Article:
The International Campaign for Real History

Posted Monday, November 15, 2004

[] Index to the Traditional Enemies of Free Speech
[] Alphabetical index (text)

Quick navigation

The Jerusalem Post Internet Edition

November 11, 2004

9/11 terror used to sell cigarettes in Israeli papers

by Judy Siegel-Itzkovich,

A LOCAL advertising agency that claims there are "almost no holy cows" is using the image of a jet aiming at the doomed Twin Towers to sell cigarettes imported from Holland.

The ad for Max cigarettes, which appears in the Hebrew tabloids and was prepared by the Zarmon-Goldman agency, uses two cigarettes standing vertically, with the top quarter of one looking like it's about to fall as a jet heads for it.

"The Dutch [one] that put the Americans into shock [helem, in Hebrew] and took them out of LM," says the full-page ad for Max cigarettes. The LM refers to the best-selling US brand L&M, while a slangy pronunciation of the Hebrew word for shock sounds like LM.

"There's no arguing about taste; everyone has his own opinion," said Eilon Zarmon, an owner of the ad agency who was asked to say whether he thought the promotion was vulgar, given the fact that some 3,000 people died in the Islamist terror attack on New York's World Trade Center on September 11, 2001. "We are not afraid of slaughtering holy cows," he added.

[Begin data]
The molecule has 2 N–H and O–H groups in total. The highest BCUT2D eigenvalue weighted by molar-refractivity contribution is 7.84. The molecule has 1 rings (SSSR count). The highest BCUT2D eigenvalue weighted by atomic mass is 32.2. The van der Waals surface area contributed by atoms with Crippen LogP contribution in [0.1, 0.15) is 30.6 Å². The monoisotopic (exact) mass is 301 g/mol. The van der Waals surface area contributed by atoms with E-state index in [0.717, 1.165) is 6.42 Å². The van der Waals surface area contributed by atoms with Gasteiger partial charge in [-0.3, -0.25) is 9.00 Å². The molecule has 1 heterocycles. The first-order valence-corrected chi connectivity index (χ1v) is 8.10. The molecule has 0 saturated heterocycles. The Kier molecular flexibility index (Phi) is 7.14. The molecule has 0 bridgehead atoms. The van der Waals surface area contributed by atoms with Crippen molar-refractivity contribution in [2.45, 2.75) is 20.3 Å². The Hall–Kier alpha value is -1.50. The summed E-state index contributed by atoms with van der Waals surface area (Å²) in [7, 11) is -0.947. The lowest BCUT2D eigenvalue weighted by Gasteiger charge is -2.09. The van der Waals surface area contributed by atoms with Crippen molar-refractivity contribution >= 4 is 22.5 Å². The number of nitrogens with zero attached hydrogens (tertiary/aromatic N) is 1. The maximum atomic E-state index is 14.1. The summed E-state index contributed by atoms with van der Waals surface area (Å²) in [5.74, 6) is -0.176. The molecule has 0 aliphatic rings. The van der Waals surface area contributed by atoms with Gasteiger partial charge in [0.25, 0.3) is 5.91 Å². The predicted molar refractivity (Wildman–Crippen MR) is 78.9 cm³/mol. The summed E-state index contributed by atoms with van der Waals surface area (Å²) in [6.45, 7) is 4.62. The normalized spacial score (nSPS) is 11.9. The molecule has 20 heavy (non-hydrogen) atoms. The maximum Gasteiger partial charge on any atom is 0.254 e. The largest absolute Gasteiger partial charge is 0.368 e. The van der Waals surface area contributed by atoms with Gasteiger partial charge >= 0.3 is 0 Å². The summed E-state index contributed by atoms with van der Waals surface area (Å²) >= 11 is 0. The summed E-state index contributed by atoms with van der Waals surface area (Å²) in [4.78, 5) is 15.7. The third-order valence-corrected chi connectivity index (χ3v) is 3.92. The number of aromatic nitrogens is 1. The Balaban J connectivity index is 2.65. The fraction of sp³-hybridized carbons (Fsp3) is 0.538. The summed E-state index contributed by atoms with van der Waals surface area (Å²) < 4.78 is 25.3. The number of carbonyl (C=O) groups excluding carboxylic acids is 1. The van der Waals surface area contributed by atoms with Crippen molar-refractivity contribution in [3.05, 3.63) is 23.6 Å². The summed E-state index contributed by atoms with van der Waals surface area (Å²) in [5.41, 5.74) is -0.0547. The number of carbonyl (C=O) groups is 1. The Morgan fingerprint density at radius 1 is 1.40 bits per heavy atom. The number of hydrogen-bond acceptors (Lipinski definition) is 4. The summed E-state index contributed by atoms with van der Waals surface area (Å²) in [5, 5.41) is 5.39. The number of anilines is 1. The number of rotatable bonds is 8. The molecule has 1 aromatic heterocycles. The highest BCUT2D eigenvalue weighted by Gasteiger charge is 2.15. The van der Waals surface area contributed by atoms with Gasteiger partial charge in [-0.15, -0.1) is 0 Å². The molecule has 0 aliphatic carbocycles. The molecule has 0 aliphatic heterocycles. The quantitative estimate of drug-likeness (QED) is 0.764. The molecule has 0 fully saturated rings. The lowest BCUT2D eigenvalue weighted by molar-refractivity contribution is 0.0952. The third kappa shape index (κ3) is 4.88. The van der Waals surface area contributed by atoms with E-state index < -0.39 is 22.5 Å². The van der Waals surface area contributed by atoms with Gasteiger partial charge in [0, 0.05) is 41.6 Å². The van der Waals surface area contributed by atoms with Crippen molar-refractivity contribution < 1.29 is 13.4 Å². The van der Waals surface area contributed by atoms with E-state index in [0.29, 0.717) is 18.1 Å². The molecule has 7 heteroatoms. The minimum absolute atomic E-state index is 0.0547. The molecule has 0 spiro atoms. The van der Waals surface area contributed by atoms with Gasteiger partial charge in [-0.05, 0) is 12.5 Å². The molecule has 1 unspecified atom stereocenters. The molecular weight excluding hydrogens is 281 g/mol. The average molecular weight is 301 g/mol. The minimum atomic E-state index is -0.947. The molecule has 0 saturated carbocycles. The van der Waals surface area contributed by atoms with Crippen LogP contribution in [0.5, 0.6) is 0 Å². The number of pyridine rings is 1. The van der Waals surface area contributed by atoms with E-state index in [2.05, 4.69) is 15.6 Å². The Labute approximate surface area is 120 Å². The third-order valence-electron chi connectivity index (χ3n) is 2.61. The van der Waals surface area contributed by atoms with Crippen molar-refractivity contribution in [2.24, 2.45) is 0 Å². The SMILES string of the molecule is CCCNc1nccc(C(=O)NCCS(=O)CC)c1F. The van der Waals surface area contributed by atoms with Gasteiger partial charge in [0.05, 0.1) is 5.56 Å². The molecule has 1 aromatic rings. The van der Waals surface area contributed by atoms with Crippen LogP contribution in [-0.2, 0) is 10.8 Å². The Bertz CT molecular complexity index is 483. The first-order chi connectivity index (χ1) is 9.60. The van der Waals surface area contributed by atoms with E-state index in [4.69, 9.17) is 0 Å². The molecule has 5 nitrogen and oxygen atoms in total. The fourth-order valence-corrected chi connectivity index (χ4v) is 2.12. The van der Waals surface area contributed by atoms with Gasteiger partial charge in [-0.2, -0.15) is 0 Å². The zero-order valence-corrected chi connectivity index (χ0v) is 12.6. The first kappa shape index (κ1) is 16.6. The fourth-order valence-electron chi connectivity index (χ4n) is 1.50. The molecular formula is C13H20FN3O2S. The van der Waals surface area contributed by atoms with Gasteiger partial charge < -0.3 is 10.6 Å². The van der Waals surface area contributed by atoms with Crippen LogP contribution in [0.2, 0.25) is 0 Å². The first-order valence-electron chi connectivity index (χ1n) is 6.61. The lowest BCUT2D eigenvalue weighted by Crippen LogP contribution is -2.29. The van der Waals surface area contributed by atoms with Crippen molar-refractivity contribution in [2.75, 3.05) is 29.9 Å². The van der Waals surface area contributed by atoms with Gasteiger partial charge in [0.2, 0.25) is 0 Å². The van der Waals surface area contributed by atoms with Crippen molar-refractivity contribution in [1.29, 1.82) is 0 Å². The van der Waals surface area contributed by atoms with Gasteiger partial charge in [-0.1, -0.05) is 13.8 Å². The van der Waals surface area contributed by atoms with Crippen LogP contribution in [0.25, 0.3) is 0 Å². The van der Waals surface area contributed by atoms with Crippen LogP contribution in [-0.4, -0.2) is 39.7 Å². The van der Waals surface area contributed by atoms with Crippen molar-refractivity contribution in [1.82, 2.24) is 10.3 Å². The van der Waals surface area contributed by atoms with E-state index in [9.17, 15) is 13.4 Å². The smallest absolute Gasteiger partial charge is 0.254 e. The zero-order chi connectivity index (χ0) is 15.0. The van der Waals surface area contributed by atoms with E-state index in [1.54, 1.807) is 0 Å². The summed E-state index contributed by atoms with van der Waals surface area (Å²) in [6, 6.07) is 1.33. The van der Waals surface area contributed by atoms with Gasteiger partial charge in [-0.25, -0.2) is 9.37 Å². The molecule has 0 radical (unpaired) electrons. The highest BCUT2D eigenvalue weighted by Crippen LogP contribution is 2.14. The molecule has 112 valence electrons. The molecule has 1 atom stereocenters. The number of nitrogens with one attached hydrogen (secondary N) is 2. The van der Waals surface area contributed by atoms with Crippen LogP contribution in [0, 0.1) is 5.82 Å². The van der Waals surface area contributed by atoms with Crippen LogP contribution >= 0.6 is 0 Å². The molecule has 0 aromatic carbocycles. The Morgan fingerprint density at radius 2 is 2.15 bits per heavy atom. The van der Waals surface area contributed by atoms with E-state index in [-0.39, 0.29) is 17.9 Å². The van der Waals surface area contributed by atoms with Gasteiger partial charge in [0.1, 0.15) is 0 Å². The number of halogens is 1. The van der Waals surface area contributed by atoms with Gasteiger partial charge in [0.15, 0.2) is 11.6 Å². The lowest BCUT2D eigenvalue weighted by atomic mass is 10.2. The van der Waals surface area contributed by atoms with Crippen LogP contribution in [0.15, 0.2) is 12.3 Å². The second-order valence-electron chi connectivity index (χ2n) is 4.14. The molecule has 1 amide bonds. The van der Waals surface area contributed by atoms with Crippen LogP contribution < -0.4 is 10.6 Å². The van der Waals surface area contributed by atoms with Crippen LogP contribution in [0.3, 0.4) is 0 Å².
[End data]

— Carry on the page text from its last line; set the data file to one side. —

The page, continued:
"There is a clear message here. The idea is to attack L&M; we are not afraid to start up with a big US cigarette maker. Max cigarettes are better than L&M. They taste better and are produced better. We think this ad is humorous, creative, young and impudent," Zarmon said, declining to reveal whether he smoked them himself.

There is nothing sacrosanct about the image of the exploding Twin Towers, he maintained, as "it has already been used in art and theater. One needn't get too excited about using it."

The advertisement will continue to run, he said. But when asked what he would do if the US Embassy in Tel Aviv expressed revulsion over the ad, Zarmon said: "We will consider our reaction if they say so. Embassy officials were unavailable for comment, as yesterday was a US holiday, Veterans' Day.

The ad agency owner was asked what he thought of a controversial potato chip ad currently running on Channel 2 TV. It shows an elderly man tripping his frail wife with his walking stick and, when she lands flat on her face, jabbing its end into her back to keep her down so she won't get her hands on a package of potato chips that fell on the floor. "It's a very funny ad," said Zarmon in admiration..


Our website dossier: The origins of anti-Semitism
Five Israelis detained for "puzzling behavior" after WTC tragedy
Instant Messages to Israel warned of WTC Attack

The above item is reproduced without editing other than typographical
© Focal Point 2004 F Irving write to David Irving